Tutorial: Configuring Blackmagic Intensity Pro for a Live-Switched Wirecast Webcast
This is the first of a three-part tutorial on using Wirecast to mix two streams of video and other disk-based content. In this first tutorial, I'll describe how to install and configure two Blackmagic Design Intensity Pro cards into an HP Z600 for switching with Wirecast.
When you're capturing a live event, shooting with two or more cameras dramatically expands your ability to cover all facets of the event and enables you to present the continual change of shots that help retain your viewers' attention. To accomplish this, however, you need a live video switcher.
There are many appliances that can get the job done, from inexpensive SD switchers like Roland's VR-3 (around $2,000) to HD switchers like NewTek's popular TriCaster series, which can cost well into five figures. If you've got a reasonably powerful computer, however, the most affordable approach may be to add one or more capture cards to your computer and use a program like Telestream Wirecast to manage the different camera angles. While switching appliances definitely have their place, Wirecast offers features that low-cost appliances simply can't match, like internal titling tools, and the ability to mix on-demand video and screen-based presentation into the stream.
This is the first of a three-part tutorial on using Wirecast to mix two streams of video and other disk-based content. In this first tutorial, I'll describe how to install and configure two Blackmagic Design Intensity Pro cards into an HP Z600 for switching with Wirecast. In the second tutorial, I'll do the same with the Viewcast 820e, which is a single card with dual-channel inputs.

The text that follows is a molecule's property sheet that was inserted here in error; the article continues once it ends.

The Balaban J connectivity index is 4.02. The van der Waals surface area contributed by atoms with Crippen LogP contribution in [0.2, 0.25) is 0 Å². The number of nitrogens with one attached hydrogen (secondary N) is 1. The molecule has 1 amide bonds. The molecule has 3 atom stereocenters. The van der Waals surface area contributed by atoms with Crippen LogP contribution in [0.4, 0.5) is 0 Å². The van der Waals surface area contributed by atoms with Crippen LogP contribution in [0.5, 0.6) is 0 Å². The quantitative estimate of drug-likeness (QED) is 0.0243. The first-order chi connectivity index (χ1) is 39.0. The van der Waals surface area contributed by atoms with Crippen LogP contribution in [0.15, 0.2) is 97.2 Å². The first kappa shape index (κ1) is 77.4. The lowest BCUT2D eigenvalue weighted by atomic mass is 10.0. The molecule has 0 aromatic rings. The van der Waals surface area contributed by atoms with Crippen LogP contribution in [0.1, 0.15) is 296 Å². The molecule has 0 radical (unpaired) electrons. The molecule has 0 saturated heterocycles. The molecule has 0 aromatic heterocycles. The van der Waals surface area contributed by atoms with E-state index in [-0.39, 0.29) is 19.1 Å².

In the third article, I'll discuss the results of performance tests that reveal when a single-core computer like the HP Z400 can get the job done, and when you need a dual-core computer like the Z600. I'll present the results for both cards, so we'll see whether a dual-channel card offers performance efficiencies that installing multiple cards can't match. Or, vice versa--since I haven't run all the tests yet, it's hard to know.
Blackmagic Intensity Pro Cards
In the Intensity support pages on the Blackmagic Design website, Blackmagic identifies certified workstations, which included both the Z400 and Z600, and recommended motherboards. In terms of hard minimum system requirements for Windows, you’ll need a 64-bit operating system with at least 4GB of memory and an “accelerated graphics card,” as a ”motherboard integrated graphics card is not adequate and will not work properly.”
As you can see in Figure 1 (below), the Intensity Pro is a very small card, with two HDMI slots on the bracket and color-coded connectors on the dongle. I typically tape the inputs together to make them easier to find, since the dongle is usually located behind the computer in some dark region of my office and finding the right connector can be a hassle. Between that and the color coding on the connectors, getting hooked up should be pretty simple.
Figure 1. The Intensity Pro is a small card with two HDMI ports on the bracket and color-coded connectors on the dongle.
This tutorial describes how to install and configure ViewCast's dual-channel Osprey 820e card ($1,795 MSRP; as low as $1,400 street) into a Windows system for driving two cameras within Telestream Wirecast, and discusses the board's highly functional set of utilities and SimulStream feature, which allows it to feed audio and video streams to more than one encoding application.
Streaming Media Producer kicks off its "What Is...?" series tackling essential topics in the streaming media production world with a look at live switching, touching on the differences between switching and mixing, assembling the components and crew of a live switch, and the basics of "punching" a multi-camera show or event for live delivery.